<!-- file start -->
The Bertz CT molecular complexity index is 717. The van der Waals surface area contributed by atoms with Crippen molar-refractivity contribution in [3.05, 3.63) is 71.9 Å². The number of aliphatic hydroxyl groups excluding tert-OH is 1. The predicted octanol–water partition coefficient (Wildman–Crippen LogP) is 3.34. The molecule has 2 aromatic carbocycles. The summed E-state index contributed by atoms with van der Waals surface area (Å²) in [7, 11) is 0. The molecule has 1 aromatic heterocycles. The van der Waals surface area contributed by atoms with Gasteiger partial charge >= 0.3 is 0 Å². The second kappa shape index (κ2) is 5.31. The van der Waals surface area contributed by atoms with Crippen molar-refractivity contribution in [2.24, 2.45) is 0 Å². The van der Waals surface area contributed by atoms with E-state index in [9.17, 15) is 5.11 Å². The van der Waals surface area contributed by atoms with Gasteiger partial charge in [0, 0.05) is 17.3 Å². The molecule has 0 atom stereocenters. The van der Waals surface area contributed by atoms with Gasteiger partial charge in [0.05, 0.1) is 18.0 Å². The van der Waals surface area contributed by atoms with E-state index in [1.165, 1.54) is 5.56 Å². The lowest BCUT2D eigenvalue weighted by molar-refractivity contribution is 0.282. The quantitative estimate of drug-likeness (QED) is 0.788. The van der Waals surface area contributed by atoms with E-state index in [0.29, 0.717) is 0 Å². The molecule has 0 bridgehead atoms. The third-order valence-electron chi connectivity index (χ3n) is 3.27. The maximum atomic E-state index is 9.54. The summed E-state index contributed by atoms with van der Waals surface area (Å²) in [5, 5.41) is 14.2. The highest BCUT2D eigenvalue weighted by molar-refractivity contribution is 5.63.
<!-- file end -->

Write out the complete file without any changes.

The Bertz CT molecular complexity index is 717. The van der Waals surface area contributed by atoms with Crippen molar-refractivity contribution in [3.05, 3.63) is 71.9 Å². The number of aliphatic hydroxyl groups excluding tert-OH is 1. The predicted octanol–water partition coefficient (Wildman–Crippen LogP) is 3.34. The molecule has 2 aromatic carbocycles. The summed E-state index contributed by atoms with van der Waals surface area (Å²) in [7, 11) is 0. The molecule has 1 aromatic heterocycles. The van der Waals surface area contributed by atoms with Gasteiger partial charge >= 0.3 is 0 Å². The second kappa shape index (κ2) is 5.31. The van der Waals surface area contributed by atoms with Crippen molar-refractivity contribution in [2.24, 2.45) is 0 Å². The van der Waals surface area contributed by atoms with E-state index in [9.17, 15) is 5.11 Å². The van der Waals surface area contributed by atoms with Gasteiger partial charge in [0, 0.05) is 17.3 Å². The molecule has 0 atom stereocenters. The van der Waals surface area contributed by atoms with Gasteiger partial charge in [0.05, 0.1) is 18.0 Å². The van der Waals surface area contributed by atoms with E-state index in [1.165, 1.54) is 5.56 Å². The lowest BCUT2D eigenvalue weighted by molar-refractivity contribution is 0.282. The quantitative estimate of drug-likeness (QED) is 0.788. The van der Waals surface area contributed by atoms with E-state index in [0.29, 0.717) is 0 Å². The molecule has 0 bridgehead atoms. The third-order valence-electron chi connectivity index (χ3n) is 3.27. The maximum atomic E-state index is 9.54. The summed E-state index contributed by atoms with van der Waals surface area (Å²) in [5, 5.41) is 14.2. The highest BCUT2D eigenvalue weighted by molar-refractivity contribution is 5.63.